Digging further into the previous analysis, it’s interesting to drill down into just the DAI and MKR markets. The previous analysis showed us that there are more DAI providers than MKR providers. Furthermore, the average contribution per MKR provider was almost 2x that of DAI providers.
A histogram of the liquidity contributions will help us look for anomalies. Sadly, this analysis wasn’t very insightful. We were expecting different shapes for the two histograms – but this analysis is showing us the obvious. There’s an inverse relationship between the size of the contribution and the number of providers.
Analysis 5: How many users are interacting with UniSwap?
It’s equally important to look at the actual primary use-case of UniSwap – exchange of assets. First, let’s look at the number of new users interacting with UniSwap each month and the total number of transactions (trades). If these numbers are growing month-over-month, it means the liquidity providers are making more each month. If not, the liquidity providers will find another avenue where they can make more profits. It’s just the opportunity cost of locking up your assets.
|Month||Unique Users (MAU)||Tx count|
|Apr '19 (incomplete)||7,143||31.309|
Despite the growth in the number of exchanges, it appears that the number of monthly active users and transactions are dropping. It’s too early to say if this worrisome trend is long-term.
Analysis 6: Are transaction sizes trending up or down?
One of the downsides of the automatic market making mechanism is that the price discovery feature isn’t very efficient for larger swaps. There’s price slippage (diversion between observed market prices and actual execution price) that’s inversely proportional to the size of the liquidity pool.
It’s interesting to see that the size of the transactions are growing month-over-month, despite the price discovery being inefficient. This behavior warrants further exploration and will be the focus of a future post.
Analysis 7: Are UniSwap’s users sticking around?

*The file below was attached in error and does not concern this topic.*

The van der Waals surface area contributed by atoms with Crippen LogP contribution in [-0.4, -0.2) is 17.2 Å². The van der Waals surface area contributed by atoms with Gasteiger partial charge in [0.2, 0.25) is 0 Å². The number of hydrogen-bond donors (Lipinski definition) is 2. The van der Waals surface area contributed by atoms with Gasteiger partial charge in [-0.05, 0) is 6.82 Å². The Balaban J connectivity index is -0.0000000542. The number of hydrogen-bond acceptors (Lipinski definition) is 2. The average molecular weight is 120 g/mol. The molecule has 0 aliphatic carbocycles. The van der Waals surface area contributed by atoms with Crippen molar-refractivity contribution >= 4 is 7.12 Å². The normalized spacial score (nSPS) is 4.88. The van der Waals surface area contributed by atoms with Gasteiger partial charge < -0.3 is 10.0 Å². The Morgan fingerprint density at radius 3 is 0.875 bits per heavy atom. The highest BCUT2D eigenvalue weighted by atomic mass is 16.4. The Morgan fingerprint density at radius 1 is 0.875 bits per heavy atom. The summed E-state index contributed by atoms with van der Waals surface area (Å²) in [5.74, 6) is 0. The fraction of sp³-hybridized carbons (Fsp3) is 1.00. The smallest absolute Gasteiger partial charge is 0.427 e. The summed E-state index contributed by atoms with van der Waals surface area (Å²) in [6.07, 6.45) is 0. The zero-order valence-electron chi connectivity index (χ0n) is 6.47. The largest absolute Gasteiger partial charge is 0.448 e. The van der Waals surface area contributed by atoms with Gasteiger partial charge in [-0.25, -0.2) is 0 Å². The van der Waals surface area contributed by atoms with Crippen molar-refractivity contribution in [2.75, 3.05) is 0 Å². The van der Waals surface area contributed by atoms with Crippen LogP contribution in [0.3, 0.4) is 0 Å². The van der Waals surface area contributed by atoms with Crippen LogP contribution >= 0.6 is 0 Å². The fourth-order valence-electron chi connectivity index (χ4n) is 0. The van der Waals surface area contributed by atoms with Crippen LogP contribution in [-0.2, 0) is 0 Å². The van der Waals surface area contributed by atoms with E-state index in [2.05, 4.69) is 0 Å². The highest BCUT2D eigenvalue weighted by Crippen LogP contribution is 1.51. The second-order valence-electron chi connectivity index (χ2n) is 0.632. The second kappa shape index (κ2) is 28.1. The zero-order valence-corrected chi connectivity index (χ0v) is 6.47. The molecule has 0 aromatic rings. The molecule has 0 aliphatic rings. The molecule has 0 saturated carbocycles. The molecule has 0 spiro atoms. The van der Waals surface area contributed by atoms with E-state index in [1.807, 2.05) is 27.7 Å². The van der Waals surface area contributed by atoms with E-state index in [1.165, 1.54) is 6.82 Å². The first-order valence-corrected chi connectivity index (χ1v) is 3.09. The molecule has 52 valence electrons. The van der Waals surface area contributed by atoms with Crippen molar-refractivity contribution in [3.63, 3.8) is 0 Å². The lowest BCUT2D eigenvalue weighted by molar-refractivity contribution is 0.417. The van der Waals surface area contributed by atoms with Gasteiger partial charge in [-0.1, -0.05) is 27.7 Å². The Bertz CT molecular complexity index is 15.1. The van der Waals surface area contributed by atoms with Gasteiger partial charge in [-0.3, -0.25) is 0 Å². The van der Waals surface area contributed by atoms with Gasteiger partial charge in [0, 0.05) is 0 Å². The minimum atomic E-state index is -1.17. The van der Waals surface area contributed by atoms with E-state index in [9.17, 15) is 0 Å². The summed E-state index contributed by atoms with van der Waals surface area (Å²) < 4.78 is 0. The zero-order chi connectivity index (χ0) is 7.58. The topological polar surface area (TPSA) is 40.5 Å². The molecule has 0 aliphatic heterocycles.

Aggregate numbers like total volume or total number of users are just vanity metrics. To really understand if UniSwap is picking or losing steam, we’ll need to perform a cohort analysis.
Cohort analysis answers this – if 100 users sign up in a particular month, what percentage of them come back one month after signup, two months after signup, and so on. We group users who share a characteristic (i.e., signup in the same month) and study their performance over time.
It’s clear from the data that UniSwap doesn’t have product-market fit yet. The average monthly retention rate of users is less than 2% (which means 98% of the users never come back.) Another possible explanation is that most of the trades are done using burner addresses, but 98% churn seems too high to account for that scenario.
We’ve only scratched the surface of the kinds of questions we can answer. Here’s more food for thought:
Besides the traders and the liquidity providers, there are also arbitrageurs. These users detect a discrepancy between prices on UniSwap and external exchanges – and make a profit while helping to close the prce gap. Can we detect these users and what can we say about how profitable they are?
The retention rates need to be further broken down by the number of transactions. Is most of the churn coming from users who have only done one transaction in their lifetime?
Liquidity providers ROI analysis – Our data feeds include the supply at the time of adding or removing liquidity. This can be used to calculate the portion of 0.3% fee that they’ll receive. We need to calculate this by exchange, by timeframe and suggest optimum parameters to maximize profits.
What’s is the growth of the liquidity pool over time? Are existing liquidity providers contributing more, or are the exchanges attracting new liquidity providers?
How are other liquidity protocols like Kyber affecting UniSwap?
Appendix: Covalent’s raw data feeds
We’re sharing the live data feeds that was used to perform the analysis. It supports the following features:
- Pick fiat currency (USD $, CAD $, EUR €, INR ₹, etc.)
- List of every uniswap exchange including ETH reserve, token reserve, sold/bought volumes and their fiat conversions
- Global Volume and Liquidity across all exchanges broken down by date
- Volume and Liquidity for a particular exchange broken down by date
- Liquidity actions (AddLiquidity, RemoveLiquidity) for a specific provider by date
- Liquidity actions (AddLiquidity, RemoveLiquidity) for a specific exchange by date